I’m about a month away from giving birth to my first child. A baby that we hoped and dreamed for, tried for, prayed for, and finally received this sweet gift of life after years of trying to become a family of three.
At this point in my pregnancy I’m starting to think beyond just the “fun” stuff like nursery décor, cute baby gear, and that extra pint of gelato (okay fine, still thinking about gelato every day, but I digress).
The thoughts starting to weigh on my heart are the things that get real when you are bringing new life into the world: What kind of boy do we want to raise? How are my husband and I going to instill honor, kindness and integrity into this little soul? How are we going to make sure he has a giving and grateful heart? All of those things are swimming around in my head while I also contemplate what MY life is about to become -- how am I going to make sure this little boy is thriving and happy, while also not giving up on myself?
I tear up every time I think about it.
In a society where it’s suggested that women give up EVERYTHING and make every single sacrifice of themselves in order to do for their children, the giving up on yourself conversation feels very real, and very painful, and very finite. And the truth is, that’s not the kind of mother I want to be. That’s not the person I want to be. That’s not the wife I want to be. That’s not the friend I want to be.
The trouble with this conversation is, it seems like any time a woman becomes a mother and makes a choice where she isn’t sacrificing every shred of herself, the mommy wars ramp up in a way that shames, disillusions, and guilts even the most confident of women. These conversations happen every day and range from bigger life topics, like being a working mom or not and choosing to breast or bottle feed, to dumb stuff like whether you stopped by the store and picked up some hostess cupcakes for your child’s preschool bake sale instead of whipping up a Pinterest-worthy confection.
When we pit our choices against each other in order to prove that we love our children more, we all lose. The casualties of the mommy wars are ALL moms and we are slowly losing the pieces of ourselves that make us great women and great mothers in the first place! When we sacrifice time for ourselves, our passions and doing the things that made us uniquely us BEFORE having children, I believe our families lose.
Just because you become a mother doesn’t mean you can’t also be yourself.
And here’s the thing. I’m probably completely unqualified to be writing this at all because 1. I don’t yet have a child in my arms (for a few more weeks at least!) and 2. As my sister so wisely reminded me, it’s easy to say all of these things before you have kids when you don’t really know what mom-guilt feels like. Point taken. But I unwittingly and passionately believe that we as women have our own value outside of being mothers, too -- we have so much to offer the world with our own gifts, and those shouldn’t be given up so quickly the second we decide to bring new life into the world. Did we spend our lives up to this point becoming women who we love and enjoy to just abandon those pieces of ourselves when we become mothers?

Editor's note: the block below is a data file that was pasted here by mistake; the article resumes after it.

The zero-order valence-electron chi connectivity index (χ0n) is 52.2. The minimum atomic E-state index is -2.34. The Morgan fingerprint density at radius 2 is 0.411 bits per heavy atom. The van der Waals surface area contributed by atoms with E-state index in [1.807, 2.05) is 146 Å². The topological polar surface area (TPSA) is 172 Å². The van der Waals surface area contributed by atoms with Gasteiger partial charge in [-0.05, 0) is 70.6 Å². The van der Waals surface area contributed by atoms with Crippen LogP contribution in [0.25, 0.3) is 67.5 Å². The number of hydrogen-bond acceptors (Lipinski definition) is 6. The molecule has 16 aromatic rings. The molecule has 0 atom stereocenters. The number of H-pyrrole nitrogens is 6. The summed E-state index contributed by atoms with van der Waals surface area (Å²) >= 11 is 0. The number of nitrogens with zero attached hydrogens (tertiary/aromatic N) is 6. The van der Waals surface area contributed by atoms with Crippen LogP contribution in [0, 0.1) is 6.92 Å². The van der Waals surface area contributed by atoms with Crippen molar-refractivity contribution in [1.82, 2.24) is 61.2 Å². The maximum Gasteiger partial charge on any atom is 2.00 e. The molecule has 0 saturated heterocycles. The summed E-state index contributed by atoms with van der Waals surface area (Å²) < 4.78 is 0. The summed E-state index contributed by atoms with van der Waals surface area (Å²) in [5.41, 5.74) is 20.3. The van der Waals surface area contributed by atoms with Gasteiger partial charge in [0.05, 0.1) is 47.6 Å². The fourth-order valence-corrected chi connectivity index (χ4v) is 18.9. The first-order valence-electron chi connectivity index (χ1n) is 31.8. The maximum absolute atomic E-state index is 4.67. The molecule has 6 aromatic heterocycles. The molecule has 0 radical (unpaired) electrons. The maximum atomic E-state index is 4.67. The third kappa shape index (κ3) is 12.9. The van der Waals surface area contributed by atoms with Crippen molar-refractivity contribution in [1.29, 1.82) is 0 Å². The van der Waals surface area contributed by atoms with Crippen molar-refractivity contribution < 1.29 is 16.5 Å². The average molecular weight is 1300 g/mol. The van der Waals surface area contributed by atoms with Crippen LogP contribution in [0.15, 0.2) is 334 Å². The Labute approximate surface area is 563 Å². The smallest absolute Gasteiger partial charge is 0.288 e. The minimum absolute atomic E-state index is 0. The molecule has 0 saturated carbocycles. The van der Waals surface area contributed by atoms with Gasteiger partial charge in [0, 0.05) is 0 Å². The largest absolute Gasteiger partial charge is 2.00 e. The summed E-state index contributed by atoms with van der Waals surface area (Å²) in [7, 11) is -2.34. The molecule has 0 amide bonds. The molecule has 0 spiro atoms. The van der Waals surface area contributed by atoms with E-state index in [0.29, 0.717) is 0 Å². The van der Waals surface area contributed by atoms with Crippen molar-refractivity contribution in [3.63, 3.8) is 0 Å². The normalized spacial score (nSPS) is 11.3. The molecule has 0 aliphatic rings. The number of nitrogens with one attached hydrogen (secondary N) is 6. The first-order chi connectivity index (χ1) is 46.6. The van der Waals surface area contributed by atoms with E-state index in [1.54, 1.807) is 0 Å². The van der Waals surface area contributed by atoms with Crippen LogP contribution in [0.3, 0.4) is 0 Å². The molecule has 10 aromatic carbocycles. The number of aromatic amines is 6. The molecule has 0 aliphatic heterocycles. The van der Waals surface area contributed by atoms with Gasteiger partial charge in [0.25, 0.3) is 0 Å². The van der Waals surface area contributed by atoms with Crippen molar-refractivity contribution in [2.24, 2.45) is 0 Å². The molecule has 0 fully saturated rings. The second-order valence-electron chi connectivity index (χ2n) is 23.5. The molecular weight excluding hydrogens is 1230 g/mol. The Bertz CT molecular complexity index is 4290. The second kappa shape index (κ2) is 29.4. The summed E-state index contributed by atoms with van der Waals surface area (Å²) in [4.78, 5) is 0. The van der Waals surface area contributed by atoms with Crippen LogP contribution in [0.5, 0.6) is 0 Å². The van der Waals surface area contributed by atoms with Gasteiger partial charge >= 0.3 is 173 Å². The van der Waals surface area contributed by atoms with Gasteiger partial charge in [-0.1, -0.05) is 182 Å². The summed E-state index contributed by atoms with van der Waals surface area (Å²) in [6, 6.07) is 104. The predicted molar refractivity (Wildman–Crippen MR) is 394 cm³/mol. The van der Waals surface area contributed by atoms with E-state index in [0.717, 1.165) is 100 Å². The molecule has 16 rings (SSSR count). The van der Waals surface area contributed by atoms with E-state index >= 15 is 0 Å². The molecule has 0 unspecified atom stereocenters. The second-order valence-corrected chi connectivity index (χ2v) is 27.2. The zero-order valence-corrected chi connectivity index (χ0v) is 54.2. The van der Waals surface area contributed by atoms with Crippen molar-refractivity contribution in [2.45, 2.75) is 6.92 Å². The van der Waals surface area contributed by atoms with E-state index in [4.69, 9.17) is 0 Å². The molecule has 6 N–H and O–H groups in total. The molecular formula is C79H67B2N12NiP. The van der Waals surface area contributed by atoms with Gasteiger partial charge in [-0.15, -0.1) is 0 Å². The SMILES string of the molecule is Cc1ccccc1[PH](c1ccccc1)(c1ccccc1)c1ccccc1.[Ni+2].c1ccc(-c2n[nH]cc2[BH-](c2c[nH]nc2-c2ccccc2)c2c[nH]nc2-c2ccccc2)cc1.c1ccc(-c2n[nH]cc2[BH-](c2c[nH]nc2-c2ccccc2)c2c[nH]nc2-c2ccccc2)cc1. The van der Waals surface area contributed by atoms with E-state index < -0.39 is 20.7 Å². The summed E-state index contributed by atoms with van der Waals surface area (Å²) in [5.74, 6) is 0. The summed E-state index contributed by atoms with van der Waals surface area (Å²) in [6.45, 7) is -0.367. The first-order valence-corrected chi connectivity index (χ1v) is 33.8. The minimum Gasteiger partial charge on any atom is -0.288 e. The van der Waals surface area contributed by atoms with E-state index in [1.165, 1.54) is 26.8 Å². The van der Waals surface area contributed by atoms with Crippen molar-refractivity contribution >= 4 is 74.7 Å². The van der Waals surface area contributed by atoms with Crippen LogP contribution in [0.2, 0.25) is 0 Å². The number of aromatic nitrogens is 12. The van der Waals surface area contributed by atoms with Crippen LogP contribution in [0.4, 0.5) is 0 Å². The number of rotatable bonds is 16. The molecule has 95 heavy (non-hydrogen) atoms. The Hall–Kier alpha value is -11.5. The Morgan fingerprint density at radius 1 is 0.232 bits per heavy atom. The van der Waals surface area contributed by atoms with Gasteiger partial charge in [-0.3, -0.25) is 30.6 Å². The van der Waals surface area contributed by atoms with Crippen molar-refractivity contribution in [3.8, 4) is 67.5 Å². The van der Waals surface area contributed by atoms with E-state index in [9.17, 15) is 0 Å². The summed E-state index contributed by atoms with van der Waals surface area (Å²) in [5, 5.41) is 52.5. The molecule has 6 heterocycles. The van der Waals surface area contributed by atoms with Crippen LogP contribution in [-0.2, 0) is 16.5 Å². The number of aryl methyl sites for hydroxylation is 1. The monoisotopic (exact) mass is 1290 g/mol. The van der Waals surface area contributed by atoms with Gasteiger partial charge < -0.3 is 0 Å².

I think whatever you love about yourself, whatever your passion is, whatever makes you light up inside: Keep doing that. Yes, those first few months of motherhood will likely be spent getting into the groove of your new role as a mom and feeling out what works for you with your new normal, but I think that once the dust settles, it’s important to prioritize getting back to YOU in a way that makes you feel alive.
Part of what I really love about myself is right here: Womanista. I L-O-V-E my job. It’s my passion. Creating and growing Womanista is intricately stitched into who I am as a person and I can’t imagine not working toward those goals on a daily basis. I don’t think I could be fully me if I just completely surrendered that part of myself to motherhood. If you wake up every day and pursue your passion, there is absolutely no reason why adding a tiny person to your squad should derail that ambition and love.
Maybe your job lights you up in the same way, or maybe it’s taking time once a week to have a thoughtful conversation with your girlfriends. Maybe you cannot be you without an amazing sweat-session at the gym every day, or maybe it’s just 10 minutes of quiet time in the morning to pray. Maybe it’s absolutely vital to your heart to have alone time with your husband or partner for at least a few hours a week.
All of these parts of you are wholly you, and will be woven into the story of your family forever, so who says they aren’t important enough to maintain once you have a baby?
Whatever it is, Womanistas, let’s encourage each other to keep being the beautiful, soulful, smart, joyful, #girlboss, fabulous ladies that we became before motherhood, after our little brood arrives. GUILT-FREE.0comments
…and we’ll all be better women and mothers because of it!
*I can’t wait to write about this again once I DO have our baby in my arms! I would love for each of you to share your comments on what you struggled with about getting back in your own groove after baby, or any advice you might have for new moms and maintaining their sense of self. This journey is ever-evolving for all of us and I love hearing from all of you!